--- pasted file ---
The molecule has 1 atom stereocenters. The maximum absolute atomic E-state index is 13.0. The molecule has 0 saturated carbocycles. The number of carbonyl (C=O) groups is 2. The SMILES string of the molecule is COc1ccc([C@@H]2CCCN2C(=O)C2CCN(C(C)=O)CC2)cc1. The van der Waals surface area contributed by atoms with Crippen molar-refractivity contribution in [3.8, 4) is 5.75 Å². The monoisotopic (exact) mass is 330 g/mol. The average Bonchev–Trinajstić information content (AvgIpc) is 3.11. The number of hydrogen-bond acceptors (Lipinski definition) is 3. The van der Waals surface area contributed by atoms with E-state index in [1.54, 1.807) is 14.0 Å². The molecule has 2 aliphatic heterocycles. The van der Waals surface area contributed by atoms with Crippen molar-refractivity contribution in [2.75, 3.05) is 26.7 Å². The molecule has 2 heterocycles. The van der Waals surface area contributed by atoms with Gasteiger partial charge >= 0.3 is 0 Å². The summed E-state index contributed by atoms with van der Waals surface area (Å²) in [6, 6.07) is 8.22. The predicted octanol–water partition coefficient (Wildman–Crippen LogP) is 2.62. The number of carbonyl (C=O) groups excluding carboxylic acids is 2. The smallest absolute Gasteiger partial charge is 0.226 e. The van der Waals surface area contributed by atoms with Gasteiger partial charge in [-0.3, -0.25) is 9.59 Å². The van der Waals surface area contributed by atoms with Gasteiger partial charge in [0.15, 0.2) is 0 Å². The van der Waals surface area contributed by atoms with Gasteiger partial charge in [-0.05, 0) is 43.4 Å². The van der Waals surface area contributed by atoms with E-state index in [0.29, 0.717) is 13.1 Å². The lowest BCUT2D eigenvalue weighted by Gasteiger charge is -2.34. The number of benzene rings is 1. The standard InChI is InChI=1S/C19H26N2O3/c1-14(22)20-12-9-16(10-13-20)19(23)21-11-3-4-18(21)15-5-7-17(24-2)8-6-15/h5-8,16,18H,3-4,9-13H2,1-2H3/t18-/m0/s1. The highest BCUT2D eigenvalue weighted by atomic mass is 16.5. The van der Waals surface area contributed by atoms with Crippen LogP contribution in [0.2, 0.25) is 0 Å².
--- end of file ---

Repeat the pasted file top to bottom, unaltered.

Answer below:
The molecule has 1 atom stereocenters. The maximum absolute atomic E-state index is 13.0. The molecule has 0 saturated carbocycles. The number of carbonyl (C=O) groups is 2. The SMILES string of the molecule is COc1ccc([C@@H]2CCCN2C(=O)C2CCN(C(C)=O)CC2)cc1. The van der Waals surface area contributed by atoms with Crippen molar-refractivity contribution in [3.8, 4) is 5.75 Å². The monoisotopic (exact) mass is 330 g/mol. The average Bonchev–Trinajstić information content (AvgIpc) is 3.11. The number of hydrogen-bond acceptors (Lipinski definition) is 3. The van der Waals surface area contributed by atoms with E-state index in [1.54, 1.807) is 14.0 Å². The molecule has 2 aliphatic heterocycles. The van der Waals surface area contributed by atoms with Crippen molar-refractivity contribution in [2.75, 3.05) is 26.7 Å². The molecule has 2 heterocycles. The van der Waals surface area contributed by atoms with Gasteiger partial charge >= 0.3 is 0 Å². The summed E-state index contributed by atoms with van der Waals surface area (Å²) in [6, 6.07) is 8.22. The predicted octanol–water partition coefficient (Wildman–Crippen LogP) is 2.62. The number of carbonyl (C=O) groups excluding carboxylic acids is 2. The smallest absolute Gasteiger partial charge is 0.226 e. The van der Waals surface area contributed by atoms with Gasteiger partial charge in [-0.3, -0.25) is 9.59 Å². The van der Waals surface area contributed by atoms with Gasteiger partial charge in [0.15, 0.2) is 0 Å². The van der Waals surface area contributed by atoms with Gasteiger partial charge in [-0.05, 0) is 43.4 Å². The van der Waals surface area contributed by atoms with E-state index in [0.29, 0.717) is 13.1 Å². The lowest BCUT2D eigenvalue weighted by Gasteiger charge is -2.34. The number of benzene rings is 1. The standard InChI is InChI=1S/C19H26N2O3/c1-14(22)20-12-9-16(10-13-20)19(23)21-11-3-4-18(21)15-5-7-17(24-2)8-6-15/h5-8,16,18H,3-4,9-13H2,1-2H3/t18-/m0/s1. The highest BCUT2D eigenvalue weighted by atomic mass is 16.5. The van der Waals surface area contributed by atoms with Crippen LogP contribution in [0.2, 0.25) is 0 Å².